3) The representation of the histogrammed FRET data is unusual. The analysis of time traces using HMM is clear. Per trace, the authors end up with three FRET values, e.g., 0, 0.61 and 0.78. Summing up over all traces, the authors can calculate three mean values, e.g., 0, 0.6, 0.8. How do the authors then end up with the smooth curves shown in Figure 3D? Convoluting the mean FRET values with a log-Gaussian? To access the quality of the general experimental data, it would be informative to show the raw FRET histograms of all combined time traces in addition to the "smoothed" histograms in Figure 3C, Figure 4B, Figure 5C.

4) Please add some more example traces to the supplement. Whereas the histograms and transition plots of the mixed flap suggest a 50/50 chance of starting in either P or N mode, the example trace suggests all five binding encounters to start in the P mode. Please comment on that observation?

5) Subsection “Movement of DNA between pol and 5’ nuc domains of Pol I”, seventh paragraph: "Interestingly,…"

Transfer rates were obtained from the exponential decay of the dwell time histograms (e.g., Figure 3—figure supplement 1). The fact that these apparent transfer rates P→N (kPN) and P→U (kPU) are similar is not a coincidence. Theoretically, the two rates should be similar (barring statistical uncertainty). P state can decay via two parallel pathways to either N or U. Therefore, the decay rate of the P state reflects the sum of the actual transfer rates (kPN+kPU) regardless of which state P decays into. To obtain the actual transfer rates (kPN and kPU), one should compute the relative frequency of transitions (how many decay to N vs. U as reported in Appendix 3—table 3), which determines the branching ratio kPN/kPU. From the sum and the ratio, individual rates kPN and kPU can be extracted. The rate constants reported in Appendix 3—tables 1, 2, 4 and 5 should be corrected, accordingly. Likewise, the apparent kPN and kPU should be similar for the mixed flap case as well. But the fact that they differ (Figure 3E) may suggest that the P state (0.8 FRET) measured for the mixed flap case is not a pure macrostate (or relatively impure compared to the downstream or double flap case). For example, the mixed flap P state can transition to N and U through different microstates that are all degenerate in their FRET values. This scenario makes a lot of sense because the mixed flap substrate should be in a dynamic equilibrium between different strand displacement intermediates.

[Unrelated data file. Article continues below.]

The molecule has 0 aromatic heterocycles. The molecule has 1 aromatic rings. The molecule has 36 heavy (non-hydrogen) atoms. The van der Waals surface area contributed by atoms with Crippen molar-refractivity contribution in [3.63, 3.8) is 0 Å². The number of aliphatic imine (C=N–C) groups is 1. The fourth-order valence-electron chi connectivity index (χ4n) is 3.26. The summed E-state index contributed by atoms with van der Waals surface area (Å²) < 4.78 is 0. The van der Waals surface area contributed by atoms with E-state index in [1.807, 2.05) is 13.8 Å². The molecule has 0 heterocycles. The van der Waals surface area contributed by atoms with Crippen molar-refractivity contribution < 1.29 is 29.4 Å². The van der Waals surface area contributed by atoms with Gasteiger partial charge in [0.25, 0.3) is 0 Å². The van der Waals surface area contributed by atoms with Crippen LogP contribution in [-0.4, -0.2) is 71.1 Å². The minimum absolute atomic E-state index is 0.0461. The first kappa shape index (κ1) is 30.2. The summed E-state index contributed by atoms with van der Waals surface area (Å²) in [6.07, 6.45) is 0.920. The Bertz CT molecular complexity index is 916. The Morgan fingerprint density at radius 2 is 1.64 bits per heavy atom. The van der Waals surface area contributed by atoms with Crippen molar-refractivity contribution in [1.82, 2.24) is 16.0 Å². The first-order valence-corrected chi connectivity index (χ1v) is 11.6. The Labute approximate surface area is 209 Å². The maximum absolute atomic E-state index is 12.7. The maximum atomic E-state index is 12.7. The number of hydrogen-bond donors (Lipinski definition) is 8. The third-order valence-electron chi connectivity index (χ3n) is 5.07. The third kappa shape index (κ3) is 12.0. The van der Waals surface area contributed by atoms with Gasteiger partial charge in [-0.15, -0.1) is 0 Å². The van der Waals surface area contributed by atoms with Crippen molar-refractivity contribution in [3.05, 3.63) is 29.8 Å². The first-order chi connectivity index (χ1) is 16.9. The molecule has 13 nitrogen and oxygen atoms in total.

6) Figure 3B: There seem to be short-lived events at a low FRET (e.g., at ~3 second). Could these represent unstable binding events like binding of the nuc domain to the downstream strand? How the frequency of these events changes with different substrates?

7) Are the apparent transition kinetics measured with the second labeling scheme similar to those measured with the first labeling scheme? Or perhaps is the data too noisy to extract rate constants?